What Are Automobile Insurance Surcharges?

Surcharges are essentially penalties for drivers whose actions caused vehicle insurance companies to believe that the risks of insuring such drivers increased and therefore they must charge higher premiums. They are in a way opposite of discounts offered for risk reducing factors and behaviors. Both surcharges and discounts are applied individually to qualifying (or deserving) motorists.

In other words, it is an additional levy applied to premiums usually for something you have done. So, it is something that was in your control like having a traffic violation ticket or causing an accident that leads to a claim.

The amount (or rate) of auto insurance surcharges changes depending on the state rules and companies. They are not much talked about and therefore people may not put a pin on them but they would usually know why their premiums have gone up. Here are the common reasons for getting penalized and examples?

  1. Traffic Violations: Getting a ticket for speeding, ignoring a red light, being reckless or dangerous, driving with a suspended licence or with a vehicle that isn’t fit for traffic and having no insurance are some of the violations that result in additional premium charges. By the way, parking tickets aren’t a concern here because they are not a moving violation that may lead to trouble and damage. Vehicle insurers apply a penalty for traffic tickets because breaking rules may lead to accidents and claims.
  2. At-fault Accidents: Causing an accident and damages is a clear indication that the driver may be riskier than the insurer first thought so they ask more money to continue the coverage. Motorists can expect large surcharges after an at-fault accident. However, they may see slight uptick when they are not at fault too, especially when it is the second or third time and insurers end up settling the claims.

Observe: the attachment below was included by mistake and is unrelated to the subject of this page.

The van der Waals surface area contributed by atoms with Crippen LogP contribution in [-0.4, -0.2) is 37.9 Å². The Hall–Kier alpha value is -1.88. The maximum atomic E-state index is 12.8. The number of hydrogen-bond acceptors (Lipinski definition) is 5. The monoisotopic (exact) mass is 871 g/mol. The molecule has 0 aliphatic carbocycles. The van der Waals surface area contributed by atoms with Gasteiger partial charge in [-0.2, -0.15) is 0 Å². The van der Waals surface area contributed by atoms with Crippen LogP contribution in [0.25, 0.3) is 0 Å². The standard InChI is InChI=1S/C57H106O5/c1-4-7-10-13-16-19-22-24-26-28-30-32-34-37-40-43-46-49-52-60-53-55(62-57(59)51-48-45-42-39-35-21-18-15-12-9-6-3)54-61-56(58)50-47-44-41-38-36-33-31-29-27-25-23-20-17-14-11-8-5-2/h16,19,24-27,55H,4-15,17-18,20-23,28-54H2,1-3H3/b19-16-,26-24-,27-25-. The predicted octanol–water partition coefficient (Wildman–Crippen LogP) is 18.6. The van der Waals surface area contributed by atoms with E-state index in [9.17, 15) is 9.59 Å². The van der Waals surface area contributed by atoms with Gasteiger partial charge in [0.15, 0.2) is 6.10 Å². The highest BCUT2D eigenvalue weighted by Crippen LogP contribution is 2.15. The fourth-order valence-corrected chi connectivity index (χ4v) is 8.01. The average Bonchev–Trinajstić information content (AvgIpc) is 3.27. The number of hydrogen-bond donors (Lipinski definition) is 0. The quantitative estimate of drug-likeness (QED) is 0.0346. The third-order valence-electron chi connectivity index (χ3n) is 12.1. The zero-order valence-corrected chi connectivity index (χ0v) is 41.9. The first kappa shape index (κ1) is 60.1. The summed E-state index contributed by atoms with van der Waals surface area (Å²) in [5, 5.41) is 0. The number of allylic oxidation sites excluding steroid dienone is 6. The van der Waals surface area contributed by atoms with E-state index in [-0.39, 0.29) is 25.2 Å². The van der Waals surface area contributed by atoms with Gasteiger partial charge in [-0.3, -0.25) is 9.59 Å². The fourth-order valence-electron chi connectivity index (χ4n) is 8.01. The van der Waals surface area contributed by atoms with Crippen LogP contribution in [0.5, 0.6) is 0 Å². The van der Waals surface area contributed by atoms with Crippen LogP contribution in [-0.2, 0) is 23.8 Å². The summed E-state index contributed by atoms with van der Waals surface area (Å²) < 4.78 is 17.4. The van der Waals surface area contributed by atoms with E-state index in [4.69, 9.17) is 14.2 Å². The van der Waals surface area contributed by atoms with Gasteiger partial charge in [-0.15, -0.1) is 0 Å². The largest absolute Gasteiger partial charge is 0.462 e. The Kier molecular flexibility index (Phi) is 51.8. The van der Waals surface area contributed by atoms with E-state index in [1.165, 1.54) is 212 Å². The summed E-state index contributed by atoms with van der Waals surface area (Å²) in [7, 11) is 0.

3. Lapse in Coverage: They consider people who drop coverage as high risk because this suggests that they don’t appreciate its value and are likely to do it again. Many people don’t realize the importance of maintaining an unbroken history and the costs of lapses.
  4. Policy Cancellations: They frown upon cancellations because they show a preference towards avoiding premium payments and often due to non-payment of premiums and they charge for such applicants. For example, most of them apply a fee when they agree to reinstate coverage that was cancelled due to non-payment. Also, others offer expensive quotes when they find out about a termination in the past.
  5. Bad Credit Score: Financial problems reflect on the credit history and score. Most companies add a sizable extra on their usual prices when they sell vehicle insurance with bad credit because the correlation between credit history and claims is strong and has been proven by several reliable studies. That is why two identical proposal forms would receive different quotes when they don’t have the same score.

Essentially, a car insurance surcharge is an upward correction on the premium to reflect particular risks a driver brings on the table personally. Simply, you are made to pay more because of a bad record or low credit score. It is applied when they discover new information and this usually happens at renewals because they check the records then.

And the related reasons need to show on driving records before motorists can be penalized for them. Also, it should stop when a ticket comes out of a record. Usually, most penalties like speeding tickets drop from your record after 3 years. Things like DUI can stay there as long as 7 years.

Most companies check for previous accidents and claims any insured driver caused going back at least 3 years. Some companies may go as far as 5 years and this may be good for drivers with a longer record as they get larger discounts. On the contrary, it may force drivers who had accidents 4 or 5 years ago to look for companies that look back only 3 years.